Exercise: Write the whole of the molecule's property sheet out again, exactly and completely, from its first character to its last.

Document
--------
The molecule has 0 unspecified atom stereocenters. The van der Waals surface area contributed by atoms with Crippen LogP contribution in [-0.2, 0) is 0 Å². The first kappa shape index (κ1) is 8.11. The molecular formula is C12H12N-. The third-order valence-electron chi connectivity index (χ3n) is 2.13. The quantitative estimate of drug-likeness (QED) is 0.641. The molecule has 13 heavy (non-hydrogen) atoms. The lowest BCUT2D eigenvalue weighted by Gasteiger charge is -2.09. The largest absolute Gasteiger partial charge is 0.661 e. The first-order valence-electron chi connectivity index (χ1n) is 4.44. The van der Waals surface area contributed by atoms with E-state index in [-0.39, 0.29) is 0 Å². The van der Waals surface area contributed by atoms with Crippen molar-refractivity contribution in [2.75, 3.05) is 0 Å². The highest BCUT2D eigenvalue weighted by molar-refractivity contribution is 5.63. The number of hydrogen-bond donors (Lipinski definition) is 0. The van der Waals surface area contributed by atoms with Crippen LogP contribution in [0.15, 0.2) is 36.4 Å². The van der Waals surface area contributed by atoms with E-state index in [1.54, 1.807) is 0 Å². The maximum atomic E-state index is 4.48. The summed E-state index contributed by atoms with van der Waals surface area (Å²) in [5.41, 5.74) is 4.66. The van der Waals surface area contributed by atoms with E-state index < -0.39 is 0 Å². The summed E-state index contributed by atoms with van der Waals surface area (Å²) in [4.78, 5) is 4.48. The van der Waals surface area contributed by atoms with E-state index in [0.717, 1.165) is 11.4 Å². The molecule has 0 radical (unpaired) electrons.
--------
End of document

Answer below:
The molecule has 0 unspecified atom stereocenters. The van der Waals surface area contributed by atoms with Crippen LogP contribution in [-0.2, 0) is 0 Å². The first kappa shape index (κ1) is 8.11. The molecular formula is C12H12N-. The third-order valence-electron chi connectivity index (χ3n) is 2.13. The quantitative estimate of drug-likeness (QED) is 0.641. The molecule has 13 heavy (non-hydrogen) atoms. The lowest BCUT2D eigenvalue weighted by Gasteiger charge is -2.09. The largest absolute Gasteiger partial charge is 0.661 e. The first-order valence-electron chi connectivity index (χ1n) is 4.44. The van der Waals surface area contributed by atoms with E-state index in [-0.39, 0.29) is 0 Å². The van der Waals surface area contributed by atoms with Crippen molar-refractivity contribution in [2.75, 3.05) is 0 Å². The highest BCUT2D eigenvalue weighted by molar-refractivity contribution is 5.63. The number of hydrogen-bond donors (Lipinski definition) is 0. The van der Waals surface area contributed by atoms with Crippen LogP contribution in [0.15, 0.2) is 36.4 Å². The van der Waals surface area contributed by atoms with E-state index in [1.54, 1.807) is 0 Å². The maximum atomic E-state index is 4.48. The summed E-state index contributed by atoms with van der Waals surface area (Å²) in [5.41, 5.74) is 4.66. The van der Waals surface area contributed by atoms with E-state index < -0.39 is 0 Å². The summed E-state index contributed by atoms with van der Waals surface area (Å²) in [4.78, 5) is 4.48. The van der Waals surface area contributed by atoms with E-state index in [0.717, 1.165) is 11.4 Å². The molecule has 0 radical (unpaired) electrons.